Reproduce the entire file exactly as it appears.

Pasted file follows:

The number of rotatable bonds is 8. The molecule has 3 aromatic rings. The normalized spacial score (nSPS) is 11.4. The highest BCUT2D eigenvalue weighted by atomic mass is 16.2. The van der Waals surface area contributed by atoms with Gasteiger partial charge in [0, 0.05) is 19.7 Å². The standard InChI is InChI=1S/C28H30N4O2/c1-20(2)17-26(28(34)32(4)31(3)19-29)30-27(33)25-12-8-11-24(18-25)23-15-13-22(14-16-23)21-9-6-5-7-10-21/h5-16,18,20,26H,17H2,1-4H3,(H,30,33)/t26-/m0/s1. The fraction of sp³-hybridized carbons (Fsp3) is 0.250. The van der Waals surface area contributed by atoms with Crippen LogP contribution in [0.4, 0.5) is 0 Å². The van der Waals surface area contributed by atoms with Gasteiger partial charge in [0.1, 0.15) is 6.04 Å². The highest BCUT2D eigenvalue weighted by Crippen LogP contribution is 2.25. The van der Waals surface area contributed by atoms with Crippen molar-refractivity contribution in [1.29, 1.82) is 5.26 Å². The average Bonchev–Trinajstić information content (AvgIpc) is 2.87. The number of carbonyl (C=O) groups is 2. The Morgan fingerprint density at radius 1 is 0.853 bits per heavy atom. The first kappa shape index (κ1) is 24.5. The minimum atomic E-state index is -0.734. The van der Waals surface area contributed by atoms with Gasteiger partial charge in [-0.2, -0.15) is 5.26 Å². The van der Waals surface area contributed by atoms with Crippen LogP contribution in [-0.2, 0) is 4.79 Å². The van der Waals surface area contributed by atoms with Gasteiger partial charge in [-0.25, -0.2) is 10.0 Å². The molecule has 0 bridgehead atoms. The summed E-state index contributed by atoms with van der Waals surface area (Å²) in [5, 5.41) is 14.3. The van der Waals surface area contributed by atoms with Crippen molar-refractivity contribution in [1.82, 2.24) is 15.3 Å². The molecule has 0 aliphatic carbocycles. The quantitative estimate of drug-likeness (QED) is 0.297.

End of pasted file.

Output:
The number of rotatable bonds is 8. The molecule has 3 aromatic rings. The normalized spacial score (nSPS) is 11.4. The highest BCUT2D eigenvalue weighted by atomic mass is 16.2. The van der Waals surface area contributed by atoms with Gasteiger partial charge in [0, 0.05) is 19.7 Å². The standard InChI is InChI=1S/C28H30N4O2/c1-20(2)17-26(28(34)32(4)31(3)19-29)30-27(33)25-12-8-11-24(18-25)23-15-13-22(14-16-23)21-9-6-5-7-10-21/h5-16,18,20,26H,17H2,1-4H3,(H,30,33)/t26-/m0/s1. The fraction of sp³-hybridized carbons (Fsp3) is 0.250. The van der Waals surface area contributed by atoms with Crippen LogP contribution in [0.4, 0.5) is 0 Å². The van der Waals surface area contributed by atoms with Gasteiger partial charge in [0.1, 0.15) is 6.04 Å². The highest BCUT2D eigenvalue weighted by Crippen LogP contribution is 2.25. The van der Waals surface area contributed by atoms with Crippen molar-refractivity contribution in [1.29, 1.82) is 5.26 Å². The average Bonchev–Trinajstić information content (AvgIpc) is 2.87. The number of carbonyl (C=O) groups is 2. The Morgan fingerprint density at radius 1 is 0.853 bits per heavy atom. The first kappa shape index (κ1) is 24.5. The minimum atomic E-state index is -0.734. The van der Waals surface area contributed by atoms with Gasteiger partial charge in [-0.2, -0.15) is 5.26 Å². The van der Waals surface area contributed by atoms with Crippen LogP contribution in [-0.2, 0) is 4.79 Å². The van der Waals surface area contributed by atoms with Gasteiger partial charge in [-0.25, -0.2) is 10.0 Å². The molecule has 0 bridgehead atoms. The summed E-state index contributed by atoms with van der Waals surface area (Å²) in [5, 5.41) is 14.3. The van der Waals surface area contributed by atoms with Crippen molar-refractivity contribution in [1.82, 2.24) is 15.3 Å². The molecule has 0 aliphatic carbocycles. The quantitative estimate of drug-likeness (QED) is 0.297.